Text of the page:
by Rev. Irene Monroe
The city of Cambridge (MA, USA) is a stormy hotbed of politics and social issues, and no person has weathered its vicissitudes better than Mayor E. Denise Simmons.
On May 11, Simmons held a town hall meeting she dubbed “A Citizen’s Assembly” on race, gender, class and culture.
“I recognize the division and increasing polarization in the country that reverberates in Cambridge, too. We cannot divorce ourselves from what’s happening in the country,” Simmons told the audience.
Cambridge, proudly dubbed as “The People’s Republic of Cambridge,” is ranked as one of the most liberal cities in America. And with two of the country’s premier institutions of higher learning — Harvard University and Massachusetts Institute of Technology — that draw students and scholars from around the world, Cambridge’s showcase of diversity and multiculturalism rivals that of the UN.
However, when you scratch below Cambridge’s surface, there is also a liberal racism that is as intolerant as Southern racism. Just like Southern racism that keeps blacks in their place, liberal racism does, too. For example, Cambridge’s liberal ruling class maintains its racial boundaries not by designated “colored” water fountains, toilets or restaurants, but rather by its zip codes; major street intersections known as squares, like the renowned Harvard Square; and residential border areas that are designated numbers, like Area 4 (now known as the Port) ), which was a predominantly black poor and working-class enclave now gentrified by the biotechnology and pharmaceutical boom.
Simmons reminded the audience when renowned Harvard professor Henry Louis Gates was mistakenly taken as unknown black man breaking and entering into someone’s home that happened to be his in 2009. It was a story that went viral internationally, leaving a pox on the city.
Segregation in this city is not only along race lines but also class. Poor working-class whites and white immigrants do not experience the fullness their white skin privilege would abundantly afford them if they too were part of Cambridge’s professional and/or monied class.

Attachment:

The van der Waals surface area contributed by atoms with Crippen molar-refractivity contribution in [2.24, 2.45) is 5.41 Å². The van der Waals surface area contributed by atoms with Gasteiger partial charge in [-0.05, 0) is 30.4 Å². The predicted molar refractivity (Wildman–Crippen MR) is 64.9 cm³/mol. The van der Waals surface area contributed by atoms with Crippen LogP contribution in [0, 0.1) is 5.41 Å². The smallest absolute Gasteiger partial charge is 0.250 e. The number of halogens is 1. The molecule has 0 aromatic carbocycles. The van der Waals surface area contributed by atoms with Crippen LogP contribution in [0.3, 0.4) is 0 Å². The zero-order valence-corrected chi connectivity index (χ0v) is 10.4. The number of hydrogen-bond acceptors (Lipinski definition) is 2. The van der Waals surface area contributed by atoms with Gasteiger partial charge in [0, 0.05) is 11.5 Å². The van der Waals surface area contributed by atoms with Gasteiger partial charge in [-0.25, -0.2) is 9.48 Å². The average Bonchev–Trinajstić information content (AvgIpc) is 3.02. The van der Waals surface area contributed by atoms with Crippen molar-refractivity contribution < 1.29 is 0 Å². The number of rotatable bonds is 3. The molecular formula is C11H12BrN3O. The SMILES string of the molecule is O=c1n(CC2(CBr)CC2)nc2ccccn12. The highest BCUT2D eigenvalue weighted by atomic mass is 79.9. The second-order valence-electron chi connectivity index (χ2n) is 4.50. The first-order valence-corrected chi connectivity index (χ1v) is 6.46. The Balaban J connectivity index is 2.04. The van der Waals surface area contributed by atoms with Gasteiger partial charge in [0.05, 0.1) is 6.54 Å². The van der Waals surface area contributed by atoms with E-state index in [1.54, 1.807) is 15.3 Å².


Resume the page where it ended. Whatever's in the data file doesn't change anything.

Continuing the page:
Since her tenure as mayor, Simmons has made her chamber an open space, leading a series of conversations looking at how the city treats its citizenry. And, as a lifelong Cantabrigian and the country’s first openly African-American lesbian mayor, Simmons has a deep commitment in diversity and in improving the quality of life for all Cambridge residents.
“Cambridge is a resource-rich city. I want a city where everyone is respected, have access to equal opportunity, equal advantage, equal treatment in employment, schools, municipal services and our police department, regardless of their class, sexual orientation, race, ethnicity or zip code,” Simmons told the crowd.
With education viewed as a passport to opportunity and success and with the imperative to strengthen Cambridge public schools, Simmons opened the town hall meeting with remarks from Kamaria Gooding. Gooding is a sixth-generation African-American Cantabrigian and a 17-year-old graduating senior from Cambridge Rindge and Latin School who will be attending Spelman College in the fall.
CRLS is noted as a bastion of liberalism, tolerance and multiculturalism; however, many in the audience were shocked, as I was, to hear Gooding’s plea asking to reform the school’s curriculum toward a more racially just pedagogy. Gooding articulated the demoralizing and deleterious effects of valuing whiteness and teaching an exclusively all-white Eurocentric curriculum, especially in English and history classes.
“It’s white supremacy with no knowledge of black Americans’ influence in Cambridge, the country and abroad. … Black subjects are offered as electives,” Gooding told the audience, highlighting the tokenization she experienced.
Simmons sees her job and employees at City Hall as public servants and as a legislative body working and addressing the concerns of citizens. The town hall meeting successfully aimed to do just that. The audience was divided into seven breakout groups focusing on three questions:
What issues involving race, gender, class and culture would you like the city to address?
What do you feel is the impact of race, gender, class and culture in regards to the quality of services such as employment, housing, public safety and education, to name a few?
In the past decade, where have you seen progress in race, gender, class and culture relations in Cambridge?
The top three concerns from all seven breakout groups were access to quality public education, racial profiling by police and other community members, and affordable housing.
Simmons has been championing these issues since the 1980s as the executive director of the Cambridge Civic Unity Committee and now as a two-term mayor. Simmons’ indefatigable energy and efforts to make Cambridge a model world city were heard in her charge to us all.
“I want to make Cambridge a proactive city and not a reactive city. I know we can do better and we must do better. If anybody can get it right, Cambridge can. We have the ability. We just need to have the desire.”